The effects of boring sponge on oyster soft tissue, shell integrity, and predator-related mortality Public Deposited

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  • March 19, 2019
Creator
  • Coleman, Sara
    • Affiliation: College of Arts and Sciences, Department of Marine Sciences
Abstract
  • Parasitism (including bioeroders of living bivalve shells) may modify optimal foraging models by altering the relationship between energy exerted and reward gained in acquiring prey resources. Boring sponges of the family <italic>Cliona</italic> burrow into calcareous material, including the shells of the Eastern Oyster <italic>Crassostrea virginica</italic>, and create extensive tunnels and galleries. To consider the effects of boring sponge infestation on predator-prey interactions, I calculated the reward/effort ratio of infested and healthy oysters using dry tissue mass (generally unaffected by sponge infestation) and crushing force (generally lower for sponge-infested oysters). These data suggest that crab predators should attack larger, heavily infested individuals. However, two types of feeding trials did not yield a clear pattern of crab prey preference for sponge-infested oysters. A preference may not have been observed because stone crabs are opportunistic predators with very strong chelipeds. Conversely, the relationship between boring sponge, oysters, and oyster predators may be convoluted.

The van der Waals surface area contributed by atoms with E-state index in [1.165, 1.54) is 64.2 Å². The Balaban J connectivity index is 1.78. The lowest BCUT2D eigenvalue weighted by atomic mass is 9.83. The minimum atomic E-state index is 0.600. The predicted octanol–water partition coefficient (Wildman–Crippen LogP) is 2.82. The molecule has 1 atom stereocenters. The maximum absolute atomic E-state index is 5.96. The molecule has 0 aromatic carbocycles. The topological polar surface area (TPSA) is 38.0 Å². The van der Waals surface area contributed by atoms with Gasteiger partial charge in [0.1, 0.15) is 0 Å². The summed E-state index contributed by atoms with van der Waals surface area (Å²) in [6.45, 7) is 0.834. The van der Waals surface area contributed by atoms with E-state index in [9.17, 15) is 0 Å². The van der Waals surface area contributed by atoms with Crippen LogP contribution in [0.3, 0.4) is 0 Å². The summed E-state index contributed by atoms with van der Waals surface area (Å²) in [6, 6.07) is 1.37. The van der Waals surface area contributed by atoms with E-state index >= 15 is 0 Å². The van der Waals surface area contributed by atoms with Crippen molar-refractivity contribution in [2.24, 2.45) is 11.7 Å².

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  • In Copyright
Advisor
  • Lindquist, Niels
  • Ries, Justin
  • Fodrie, F. Joel
Degree
  • Master of Science
Degree granting institution
  • University of North Carolina at Chapel Hill Graduate School
Graduation year
  • 2014
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  • Chapel Hill, NC
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